Why school isn’t just a big party

013Yesterday, we went to a birthday party.  The birthday boy is turning three, and Benjamin was in heaven at this party.  The majority of the party was in the backyard — Benjamin rode bikes, a scooter and a train, he played in the sandbox, with toy cars and trucks, he ate pizza, cake and cookies — all on plates with Lightning McQueen on them.  There were about half a dozen kids there of roughly the same age, plus a complement of little brothers, all Liam’s age or younger.  He had an awesome time.  From about 5 minutes after we got there, he played on his own, or with the other kids, almost entirely without our help (except for a couple of times when we were asked to extricate a ball from the hedge, or a toy from a shelf).  The boys all played together and shared very well with little intervention on the part of any of the parents.  We checked in with him, from time to time, and had to convince him to leave the toys for a few minutes in order to scarf down some dinner.  He asked for my help to ride the scooter (which he’d never ridden before) but, although we kept a close eye on him, he spent large spans of time playing on his own.

On the way home, I was pleased with how well he had played, and how much he had enjoyed himself, but I was a little perplexed:  why was it so fun and easy for him to play with these boys (who were mostly strangers to him) yet so traumatic to go to school?  Isn’t it pretty much the same?  So, I asked him.  I thanked him for playing so well and being so polite at the party, and asked him if he had a good time.  He said, enthusiastically, that he had.  So, I asked, “Isn’t that pretty much what school is like?”  And he looked at me, and asked (completely sincerely) “Did you leave the party, Mommy?”

He was actually asking, not making a point.  I believe that he was having so much fun, that he thought he might actually have missed it, and maybe I had left.  I assured him that I had been there the entire time.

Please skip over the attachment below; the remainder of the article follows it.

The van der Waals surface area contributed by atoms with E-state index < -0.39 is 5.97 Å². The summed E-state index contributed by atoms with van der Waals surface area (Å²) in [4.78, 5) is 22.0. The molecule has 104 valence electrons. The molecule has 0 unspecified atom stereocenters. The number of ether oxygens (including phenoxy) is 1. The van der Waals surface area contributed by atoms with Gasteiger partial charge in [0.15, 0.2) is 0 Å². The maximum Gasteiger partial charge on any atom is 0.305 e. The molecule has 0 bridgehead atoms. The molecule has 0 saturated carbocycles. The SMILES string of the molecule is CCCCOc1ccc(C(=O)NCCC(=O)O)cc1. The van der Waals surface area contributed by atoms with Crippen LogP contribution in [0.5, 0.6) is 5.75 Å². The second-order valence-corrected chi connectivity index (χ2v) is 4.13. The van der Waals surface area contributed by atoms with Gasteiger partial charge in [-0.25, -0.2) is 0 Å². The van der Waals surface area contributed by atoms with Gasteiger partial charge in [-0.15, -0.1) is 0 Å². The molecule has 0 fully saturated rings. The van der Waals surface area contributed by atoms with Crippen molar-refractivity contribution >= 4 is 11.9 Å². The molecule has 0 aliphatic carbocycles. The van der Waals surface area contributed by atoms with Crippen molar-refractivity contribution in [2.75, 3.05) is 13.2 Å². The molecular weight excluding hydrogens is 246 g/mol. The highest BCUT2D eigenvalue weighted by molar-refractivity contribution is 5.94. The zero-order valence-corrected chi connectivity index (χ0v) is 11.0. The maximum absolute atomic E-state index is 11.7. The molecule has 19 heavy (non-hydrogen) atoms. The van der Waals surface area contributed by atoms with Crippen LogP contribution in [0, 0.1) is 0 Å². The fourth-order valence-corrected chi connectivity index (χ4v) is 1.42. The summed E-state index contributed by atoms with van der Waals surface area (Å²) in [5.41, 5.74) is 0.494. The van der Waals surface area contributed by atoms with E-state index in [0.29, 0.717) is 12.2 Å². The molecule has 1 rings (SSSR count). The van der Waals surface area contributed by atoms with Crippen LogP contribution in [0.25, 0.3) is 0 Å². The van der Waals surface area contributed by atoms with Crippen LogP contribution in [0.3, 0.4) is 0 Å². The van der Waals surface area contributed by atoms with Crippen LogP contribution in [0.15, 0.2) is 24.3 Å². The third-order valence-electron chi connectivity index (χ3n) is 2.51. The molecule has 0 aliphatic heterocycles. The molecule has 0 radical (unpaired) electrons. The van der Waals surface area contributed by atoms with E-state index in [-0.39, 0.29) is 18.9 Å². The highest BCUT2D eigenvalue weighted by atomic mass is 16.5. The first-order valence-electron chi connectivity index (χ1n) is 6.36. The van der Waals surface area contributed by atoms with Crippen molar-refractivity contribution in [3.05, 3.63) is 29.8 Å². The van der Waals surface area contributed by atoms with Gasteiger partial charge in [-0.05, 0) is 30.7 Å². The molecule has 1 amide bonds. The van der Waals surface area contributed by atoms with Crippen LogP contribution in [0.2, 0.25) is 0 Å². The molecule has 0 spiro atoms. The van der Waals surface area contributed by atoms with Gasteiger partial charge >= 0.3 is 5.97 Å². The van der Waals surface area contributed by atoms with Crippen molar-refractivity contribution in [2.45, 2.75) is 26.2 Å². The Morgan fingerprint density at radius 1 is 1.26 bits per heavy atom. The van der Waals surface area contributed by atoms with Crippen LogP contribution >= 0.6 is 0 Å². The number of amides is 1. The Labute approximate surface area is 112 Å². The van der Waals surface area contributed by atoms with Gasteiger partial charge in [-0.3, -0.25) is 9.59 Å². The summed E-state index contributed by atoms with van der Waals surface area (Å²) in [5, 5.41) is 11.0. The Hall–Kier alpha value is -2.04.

But now I get it.  From my perspective, as an adult, things at school are pretty much like a party (except no Lightning McQueen plates):  there’s inside play time, outside play time, singing time and snack time — what’s not to love?  To my little, sweet, three year old boy, the two things have very little in common — for one, Mommy is there, and a good time is had by all, for the other, I’m not, and that’s devastating.  It doesn’t matter that he doesn’t actually interact with me very much — it doesn’t matter that he doesn’t need me.  My presence makes the difference between him having fun and not, him feeling secure and not.  All the kids and fun games and toys in the world don’t make up for my absence.

Of course, that makes perfect sense, and this isn’t the first time I’m realizing this.  But, I forget.  I truly, honestly, forget.  I get wrapped up in how nice the place is, how kind the teachers are, how sweet the other kids seem to be, and I fail to understand why he’s so upset about going to school.  The truth is, it doesn’t matter where he is, if I leave, it’s a problem.  There’s a part of me that’s thrilled that he feels that way (the alternative, although easier to deal with from a practical perspective, would hurt a little).  But, I want my little boy to enjoy going to school, and to enjoy himself without my constant presence.  I know that the upheaval of moving to a foreign continent isn’t helping, and neither is the fact that my kids have only been away from Dan and I a few short times since we’ve arrived here (they used to do it all the time, but they are out of practice).

I don’t know how the next few weeks will unfold, in terms of school, but I’d love to figure out a way for him to have half the fun at school as he did at this party.  I’m inspired by how much fun he had playing with the other boys yesterday, and knowing how much of that interaction he will get at school.  But I know that being away from me will be hard for him, and it remains to be seen if he’s really ready (and if I am).

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